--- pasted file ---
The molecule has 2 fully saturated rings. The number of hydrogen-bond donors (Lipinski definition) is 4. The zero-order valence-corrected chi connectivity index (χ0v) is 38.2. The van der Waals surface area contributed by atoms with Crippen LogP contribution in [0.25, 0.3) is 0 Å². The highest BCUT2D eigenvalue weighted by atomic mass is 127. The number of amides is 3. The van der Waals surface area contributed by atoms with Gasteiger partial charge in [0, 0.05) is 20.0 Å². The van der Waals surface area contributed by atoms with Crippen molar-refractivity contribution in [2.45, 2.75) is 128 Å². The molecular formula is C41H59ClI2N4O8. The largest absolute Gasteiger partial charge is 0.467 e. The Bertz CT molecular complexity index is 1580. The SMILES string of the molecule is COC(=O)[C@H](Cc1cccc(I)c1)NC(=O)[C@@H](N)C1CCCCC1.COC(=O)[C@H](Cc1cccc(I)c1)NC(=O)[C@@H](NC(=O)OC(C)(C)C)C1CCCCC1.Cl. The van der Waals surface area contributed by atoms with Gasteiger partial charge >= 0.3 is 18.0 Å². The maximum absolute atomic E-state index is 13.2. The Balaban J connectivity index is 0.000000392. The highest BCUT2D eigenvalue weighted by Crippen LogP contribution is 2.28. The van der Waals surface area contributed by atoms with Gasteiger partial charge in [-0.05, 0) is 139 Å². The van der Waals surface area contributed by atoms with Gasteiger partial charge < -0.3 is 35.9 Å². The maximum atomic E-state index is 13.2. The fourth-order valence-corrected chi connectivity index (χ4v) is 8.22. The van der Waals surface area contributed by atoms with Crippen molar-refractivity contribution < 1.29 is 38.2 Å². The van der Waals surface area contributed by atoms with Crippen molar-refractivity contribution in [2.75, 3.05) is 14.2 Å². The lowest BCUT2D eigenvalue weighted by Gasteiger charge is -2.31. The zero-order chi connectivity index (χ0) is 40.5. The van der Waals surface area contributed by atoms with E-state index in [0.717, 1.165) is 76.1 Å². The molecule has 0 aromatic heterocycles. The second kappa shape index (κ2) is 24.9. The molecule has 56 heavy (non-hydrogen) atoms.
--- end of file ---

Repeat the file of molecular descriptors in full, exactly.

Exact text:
The molecule has 2 fully saturated rings. The number of hydrogen-bond donors (Lipinski definition) is 4. The zero-order valence-corrected chi connectivity index (χ0v) is 38.2. The van der Waals surface area contributed by atoms with Crippen LogP contribution in [0.25, 0.3) is 0 Å². The highest BCUT2D eigenvalue weighted by atomic mass is 127. The number of amides is 3. The van der Waals surface area contributed by atoms with Gasteiger partial charge in [0, 0.05) is 20.0 Å². The van der Waals surface area contributed by atoms with Crippen molar-refractivity contribution in [2.45, 2.75) is 128 Å². The molecular formula is C41H59ClI2N4O8. The largest absolute Gasteiger partial charge is 0.467 e. The Bertz CT molecular complexity index is 1580. The SMILES string of the molecule is COC(=O)[C@H](Cc1cccc(I)c1)NC(=O)[C@@H](N)C1CCCCC1.COC(=O)[C@H](Cc1cccc(I)c1)NC(=O)[C@@H](NC(=O)OC(C)(C)C)C1CCCCC1.Cl. The van der Waals surface area contributed by atoms with Gasteiger partial charge >= 0.3 is 18.0 Å². The maximum absolute atomic E-state index is 13.2. The Balaban J connectivity index is 0.000000392. The highest BCUT2D eigenvalue weighted by Crippen LogP contribution is 2.28. The van der Waals surface area contributed by atoms with Gasteiger partial charge in [-0.05, 0) is 139 Å². The van der Waals surface area contributed by atoms with Gasteiger partial charge < -0.3 is 35.9 Å². The maximum atomic E-state index is 13.2. The fourth-order valence-corrected chi connectivity index (χ4v) is 8.22. The van der Waals surface area contributed by atoms with Crippen molar-refractivity contribution < 1.29 is 38.2 Å². The van der Waals surface area contributed by atoms with Crippen molar-refractivity contribution in [2.75, 3.05) is 14.2 Å². The lowest BCUT2D eigenvalue weighted by Gasteiger charge is -2.31. The zero-order chi connectivity index (χ0) is 40.5. The van der Waals surface area contributed by atoms with E-state index in [0.717, 1.165) is 76.1 Å². The molecule has 0 aromatic heterocycles. The second kappa shape index (κ2) is 24.9. The molecule has 56 heavy (non-hydrogen) atoms.